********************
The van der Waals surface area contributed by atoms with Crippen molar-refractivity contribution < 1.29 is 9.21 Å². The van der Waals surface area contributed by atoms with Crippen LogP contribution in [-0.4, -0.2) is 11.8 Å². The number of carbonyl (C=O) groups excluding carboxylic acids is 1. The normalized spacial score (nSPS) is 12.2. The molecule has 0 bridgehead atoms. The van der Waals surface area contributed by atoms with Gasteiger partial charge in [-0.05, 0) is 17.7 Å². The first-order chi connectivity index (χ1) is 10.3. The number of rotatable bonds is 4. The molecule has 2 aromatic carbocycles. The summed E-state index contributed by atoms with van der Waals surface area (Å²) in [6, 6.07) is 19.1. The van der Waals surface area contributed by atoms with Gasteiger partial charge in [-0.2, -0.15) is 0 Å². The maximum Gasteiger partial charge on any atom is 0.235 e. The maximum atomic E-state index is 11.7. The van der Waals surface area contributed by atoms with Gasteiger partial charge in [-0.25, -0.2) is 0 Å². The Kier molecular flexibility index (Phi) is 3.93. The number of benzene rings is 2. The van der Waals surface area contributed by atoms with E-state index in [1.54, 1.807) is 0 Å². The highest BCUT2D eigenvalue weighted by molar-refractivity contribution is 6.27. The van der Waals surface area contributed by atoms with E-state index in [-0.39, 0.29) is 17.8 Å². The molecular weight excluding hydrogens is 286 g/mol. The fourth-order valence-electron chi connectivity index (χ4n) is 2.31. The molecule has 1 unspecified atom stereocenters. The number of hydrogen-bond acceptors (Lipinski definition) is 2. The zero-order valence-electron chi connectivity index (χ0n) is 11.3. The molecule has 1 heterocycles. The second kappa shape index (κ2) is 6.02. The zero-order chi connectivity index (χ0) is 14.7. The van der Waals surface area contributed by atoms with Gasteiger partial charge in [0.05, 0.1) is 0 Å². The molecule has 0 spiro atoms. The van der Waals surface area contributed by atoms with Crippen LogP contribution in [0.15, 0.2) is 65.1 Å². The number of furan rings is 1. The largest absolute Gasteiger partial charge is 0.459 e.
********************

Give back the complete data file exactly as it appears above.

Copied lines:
The van der Waals surface area contributed by atoms with Crippen molar-refractivity contribution < 1.29 is 9.21 Å². The van der Waals surface area contributed by atoms with Crippen LogP contribution in [-0.4, -0.2) is 11.8 Å². The number of carbonyl (C=O) groups excluding carboxylic acids is 1. The normalized spacial score (nSPS) is 12.2. The molecule has 0 bridgehead atoms. The van der Waals surface area contributed by atoms with Gasteiger partial charge in [-0.05, 0) is 17.7 Å². The first-order chi connectivity index (χ1) is 10.3. The number of rotatable bonds is 4. The molecule has 2 aromatic carbocycles. The summed E-state index contributed by atoms with van der Waals surface area (Å²) in [6, 6.07) is 19.1. The van der Waals surface area contributed by atoms with Gasteiger partial charge in [-0.2, -0.15) is 0 Å². The maximum Gasteiger partial charge on any atom is 0.235 e. The maximum atomic E-state index is 11.7. The van der Waals surface area contributed by atoms with Gasteiger partial charge in [-0.25, -0.2) is 0 Å². The Kier molecular flexibility index (Phi) is 3.93. The number of benzene rings is 2. The van der Waals surface area contributed by atoms with E-state index in [1.54, 1.807) is 0 Å². The highest BCUT2D eigenvalue weighted by molar-refractivity contribution is 6.27. The van der Waals surface area contributed by atoms with E-state index in [-0.39, 0.29) is 17.8 Å². The molecular weight excluding hydrogens is 286 g/mol. The fourth-order valence-electron chi connectivity index (χ4n) is 2.31. The molecule has 1 unspecified atom stereocenters. The number of hydrogen-bond acceptors (Lipinski definition) is 2. The zero-order valence-electron chi connectivity index (χ0n) is 11.3. The molecule has 1 heterocycles. The second kappa shape index (κ2) is 6.02. The zero-order chi connectivity index (χ0) is 14.7. The van der Waals surface area contributed by atoms with Gasteiger partial charge in [0.05, 0.1) is 0 Å². The molecule has 0 spiro atoms. The van der Waals surface area contributed by atoms with Crippen LogP contribution in [0.15, 0.2) is 65.1 Å². The number of furan rings is 1. The largest absolute Gasteiger partial charge is 0.459 e.